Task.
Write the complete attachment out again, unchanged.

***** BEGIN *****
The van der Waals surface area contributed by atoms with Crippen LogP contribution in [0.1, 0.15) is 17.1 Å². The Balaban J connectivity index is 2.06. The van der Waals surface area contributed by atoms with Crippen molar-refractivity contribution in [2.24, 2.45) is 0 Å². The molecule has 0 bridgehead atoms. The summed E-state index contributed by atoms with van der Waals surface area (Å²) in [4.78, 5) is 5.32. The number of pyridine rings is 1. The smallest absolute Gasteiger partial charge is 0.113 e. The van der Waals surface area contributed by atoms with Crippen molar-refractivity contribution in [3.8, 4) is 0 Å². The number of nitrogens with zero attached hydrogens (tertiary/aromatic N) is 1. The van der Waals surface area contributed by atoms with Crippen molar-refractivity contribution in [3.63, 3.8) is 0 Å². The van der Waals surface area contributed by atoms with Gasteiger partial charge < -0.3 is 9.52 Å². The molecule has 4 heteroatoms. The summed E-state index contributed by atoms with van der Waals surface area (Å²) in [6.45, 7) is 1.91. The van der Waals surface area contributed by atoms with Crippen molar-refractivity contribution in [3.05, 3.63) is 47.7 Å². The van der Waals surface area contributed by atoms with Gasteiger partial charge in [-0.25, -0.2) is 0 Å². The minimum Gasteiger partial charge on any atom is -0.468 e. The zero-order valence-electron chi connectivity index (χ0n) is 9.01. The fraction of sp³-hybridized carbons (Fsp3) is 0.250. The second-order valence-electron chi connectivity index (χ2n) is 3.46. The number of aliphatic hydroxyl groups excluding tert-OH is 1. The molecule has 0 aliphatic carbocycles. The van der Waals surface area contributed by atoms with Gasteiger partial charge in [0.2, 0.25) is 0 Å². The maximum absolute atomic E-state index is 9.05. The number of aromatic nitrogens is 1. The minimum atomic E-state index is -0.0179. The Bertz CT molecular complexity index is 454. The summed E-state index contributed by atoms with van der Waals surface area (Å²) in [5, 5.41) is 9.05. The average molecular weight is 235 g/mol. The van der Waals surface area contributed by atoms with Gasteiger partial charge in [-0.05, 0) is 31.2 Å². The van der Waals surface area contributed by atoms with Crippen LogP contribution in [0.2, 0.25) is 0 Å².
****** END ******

The van der Waals surface area contributed by atoms with Crippen LogP contribution in [0.1, 0.15) is 17.1 Å². The Balaban J connectivity index is 2.06. The van der Waals surface area contributed by atoms with Crippen molar-refractivity contribution in [2.24, 2.45) is 0 Å². The molecule has 0 bridgehead atoms. The summed E-state index contributed by atoms with van der Waals surface area (Å²) in [4.78, 5) is 5.32. The number of pyridine rings is 1. The smallest absolute Gasteiger partial charge is 0.113 e. The van der Waals surface area contributed by atoms with Crippen molar-refractivity contribution in [3.8, 4) is 0 Å². The number of nitrogens with zero attached hydrogens (tertiary/aromatic N) is 1. The van der Waals surface area contributed by atoms with Crippen molar-refractivity contribution in [3.63, 3.8) is 0 Å². The van der Waals surface area contributed by atoms with Gasteiger partial charge < -0.3 is 9.52 Å². The molecule has 4 heteroatoms. The summed E-state index contributed by atoms with van der Waals surface area (Å²) in [6.45, 7) is 1.91. The van der Waals surface area contributed by atoms with Crippen molar-refractivity contribution in [3.05, 3.63) is 47.7 Å². The van der Waals surface area contributed by atoms with Gasteiger partial charge in [-0.25, -0.2) is 0 Å². The minimum Gasteiger partial charge on any atom is -0.468 e. The zero-order valence-electron chi connectivity index (χ0n) is 9.01. The fraction of sp³-hybridized carbons (Fsp3) is 0.250. The second-order valence-electron chi connectivity index (χ2n) is 3.46. The number of aliphatic hydroxyl groups excluding tert-OH is 1. The molecule has 0 aliphatic carbocycles. The van der Waals surface area contributed by atoms with Gasteiger partial charge in [0.2, 0.25) is 0 Å². The maximum absolute atomic E-state index is 9.05. The number of aromatic nitrogens is 1. The minimum atomic E-state index is -0.0179. The Bertz CT molecular complexity index is 454. The summed E-state index contributed by atoms with van der Waals surface area (Å²) in [5, 5.41) is 9.05. The average molecular weight is 235 g/mol. The van der Waals surface area contributed by atoms with Gasteiger partial charge in [-0.05, 0) is 31.2 Å². The van der Waals surface area contributed by atoms with Crippen LogP contribution in [0.2, 0.25) is 0 Å².